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COMMONWEALTH PENNSYLVANIA v. PENNY HAIRSTON (07/12/78)

decided: July 12, 1978.

COMMONWEALTH OF PENNSYLVANIA
v.
PENNY HAIRSTON, APPELLANT



No. 1425 October Term, 1976, Appeal from the Judgment of Sentence, imposed March 5, 1976, of the Court of Common Pleas of Philadelphia County, Trial Division, Criminal Section, at No. 410 of August Term, 1975.

COUNSEL

Vincent T. Snyder, Philadelphia, for appellant.

No appearance entered nor brief submitted for Com., appellee.

Watkins, President Judge, and Jacobs, Hoffman, Cercone, Price, Van der Voort and Spaeth, JJ. Cercone, J., dissents. Watkins, former President Judge, did not participate in the consideration or decision of this case.

Author: Price

[ 256 Pa. Super. Page 155]

On July 11, 1975, the appellant was convicted of various criminal offenses in the Municipal Court of Philadelphia. On July 25, 1975, the appellant filed a notice of appeal from the judgment of sentence imposed by the Municipal Court. On March 5, 1976, after a non-jury trial de novo in the Court of Common Pleas of Philadelphia, the appellant was found

[ 256 Pa. Super. Page 156]

    guilty of receiving stolen property.*fn1 The appellant now contends that he was denied his right to effective counsel in the court below.*fn2 Since we are unable to resolve this issue from the record, we must remand the case to the court below for an evidentiary hearing on the matter.

The appellant claims that he was denied effective assistance of counsel because his trial counsel did not apply to the court below to dismiss the charges against the appellant on the basis that the appellant was not brought to trial in the Court of Common Pleas within 90 days after his notice of appeal from the Municipal Court was filed, as required by Pa.R.Crim.P. 6013(g).*fn3 In resolving a claim of ineffective assistance of counsel, we are guided by the standard proclaimed in Commonwealth ex rel. Washington v. Maroney, 427 Pa. 599, 604, 235 A.2d 349, 352 (1967): "[O]ur inquiry ceases and counsel's assistance is deemed constitutionally effective once we are able to conclude that the particular course chosen by counsel had some reasonable basis designed to effectuate his client's interests." The Pennsylvania Supreme Court, however, in Commonwealth v. Hubbard, 472 Pa. 259, 278, 372 A.2d 687, 696 (1977), further explained that "[i]t is only when the claim which was foregone [sic] was of arguable merit that we must make an inquiry into the basis for the [trial] counsel's decision not to pursue the matter." Thus, "[t]he initial factor which must be considered in applying this reasonable basis standard is whether the claim which [trial] counsel is charged with not pursuing had some reasonable basis." Id., 472 Pa. at 277, 372 A.2d at 695.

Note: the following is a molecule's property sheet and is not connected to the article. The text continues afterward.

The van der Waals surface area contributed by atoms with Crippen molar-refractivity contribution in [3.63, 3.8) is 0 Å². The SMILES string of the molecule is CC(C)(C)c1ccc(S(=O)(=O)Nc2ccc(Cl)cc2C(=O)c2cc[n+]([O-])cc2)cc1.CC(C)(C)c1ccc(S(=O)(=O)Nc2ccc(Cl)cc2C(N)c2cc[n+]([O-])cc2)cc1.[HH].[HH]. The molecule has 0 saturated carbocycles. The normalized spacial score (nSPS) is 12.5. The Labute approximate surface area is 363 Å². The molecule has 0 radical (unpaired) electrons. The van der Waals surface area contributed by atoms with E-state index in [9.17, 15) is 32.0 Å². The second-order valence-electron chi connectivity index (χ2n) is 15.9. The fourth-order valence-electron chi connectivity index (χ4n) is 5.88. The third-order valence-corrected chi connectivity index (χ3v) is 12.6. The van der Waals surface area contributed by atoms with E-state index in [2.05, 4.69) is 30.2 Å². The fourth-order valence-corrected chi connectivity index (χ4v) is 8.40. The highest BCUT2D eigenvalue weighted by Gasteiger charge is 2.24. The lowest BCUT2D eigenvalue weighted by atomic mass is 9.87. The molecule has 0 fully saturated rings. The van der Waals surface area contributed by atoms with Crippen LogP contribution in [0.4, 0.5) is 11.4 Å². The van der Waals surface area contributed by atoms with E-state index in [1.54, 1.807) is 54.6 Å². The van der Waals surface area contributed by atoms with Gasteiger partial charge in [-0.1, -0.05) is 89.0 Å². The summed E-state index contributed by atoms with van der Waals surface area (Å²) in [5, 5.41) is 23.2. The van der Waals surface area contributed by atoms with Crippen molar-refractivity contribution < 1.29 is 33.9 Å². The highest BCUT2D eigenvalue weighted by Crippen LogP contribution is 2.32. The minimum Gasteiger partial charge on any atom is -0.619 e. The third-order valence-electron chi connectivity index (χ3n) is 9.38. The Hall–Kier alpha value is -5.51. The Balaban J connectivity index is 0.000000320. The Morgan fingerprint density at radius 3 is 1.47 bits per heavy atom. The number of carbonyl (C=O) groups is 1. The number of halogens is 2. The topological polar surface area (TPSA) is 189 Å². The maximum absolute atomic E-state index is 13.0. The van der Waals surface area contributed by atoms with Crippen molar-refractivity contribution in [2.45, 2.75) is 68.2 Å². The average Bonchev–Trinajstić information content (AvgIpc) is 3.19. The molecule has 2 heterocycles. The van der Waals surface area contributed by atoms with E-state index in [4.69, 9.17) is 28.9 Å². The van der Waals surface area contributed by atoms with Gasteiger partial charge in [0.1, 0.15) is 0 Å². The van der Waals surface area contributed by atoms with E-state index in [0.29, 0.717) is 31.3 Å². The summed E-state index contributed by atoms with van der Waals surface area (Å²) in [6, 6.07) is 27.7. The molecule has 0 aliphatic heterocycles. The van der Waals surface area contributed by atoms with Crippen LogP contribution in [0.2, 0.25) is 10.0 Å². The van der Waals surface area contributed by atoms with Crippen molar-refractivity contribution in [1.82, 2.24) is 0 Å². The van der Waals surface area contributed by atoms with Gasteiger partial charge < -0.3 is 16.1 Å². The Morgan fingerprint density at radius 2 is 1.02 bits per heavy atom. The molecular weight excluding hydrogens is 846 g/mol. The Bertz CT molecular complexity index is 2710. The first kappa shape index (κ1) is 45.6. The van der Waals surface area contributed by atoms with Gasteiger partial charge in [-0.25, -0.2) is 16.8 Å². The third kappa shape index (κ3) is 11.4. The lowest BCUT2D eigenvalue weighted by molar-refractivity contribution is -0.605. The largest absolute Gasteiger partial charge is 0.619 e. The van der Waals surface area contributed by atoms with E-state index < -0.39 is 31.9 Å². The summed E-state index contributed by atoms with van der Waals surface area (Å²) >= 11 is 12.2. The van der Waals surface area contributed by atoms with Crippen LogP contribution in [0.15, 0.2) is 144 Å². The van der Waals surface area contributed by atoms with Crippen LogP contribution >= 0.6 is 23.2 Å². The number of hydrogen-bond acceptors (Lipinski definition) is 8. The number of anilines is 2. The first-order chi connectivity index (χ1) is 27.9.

[ 256 Pa. Super. Page 157]

In the instant case, the appellant's Rule 6013(g) claim is clearly of arguable merit. Appellant's trial in the Court of Common Pleas did not commence until 224 days after the appellant filed his notice of appeal from the Municipal Court. Presumably, the appellant therefore had a valid claim for dismissal under Rule 6013(g).*fn4 Since we have concluded that the omitted contention is of arguable merit, our inquiry into the substance of the claim ceases and shifts to a determination of whether a satisfactory basis for the omission exists on the record.

Recently, in Commonwealth v. Byrd, 250 Pa. Super. 250, 378 A.2d 921, 924 (1977), we held that there is ". . . no reasonable legal basis for an attorney to fail to object to a violation of his client's right to a speedy trial . . . ."*fn5 We predicated our holding in Byrd upon a finding that a violation of the appellant's speedy trial right was apparent on the record. Here, unlike in Byrd, we are precluded from fully examining the merits of the appellant's claim because the claim was not included in post-trial motions.*fn6 At best, we are able to conclude only that the appellant's claim was arguably valid. Thus, we can state only that the appellant's trial counsel failed to object to a possible violation of his client's right to a speedy trial. On this basis alone, we cannot hold that the appellant's trial counsel was ineffective.

We recognize that an attorney might decide not to seek redress for a possible speedy trial violation in order to pursue some other alternative designed to effectuate his client's ...


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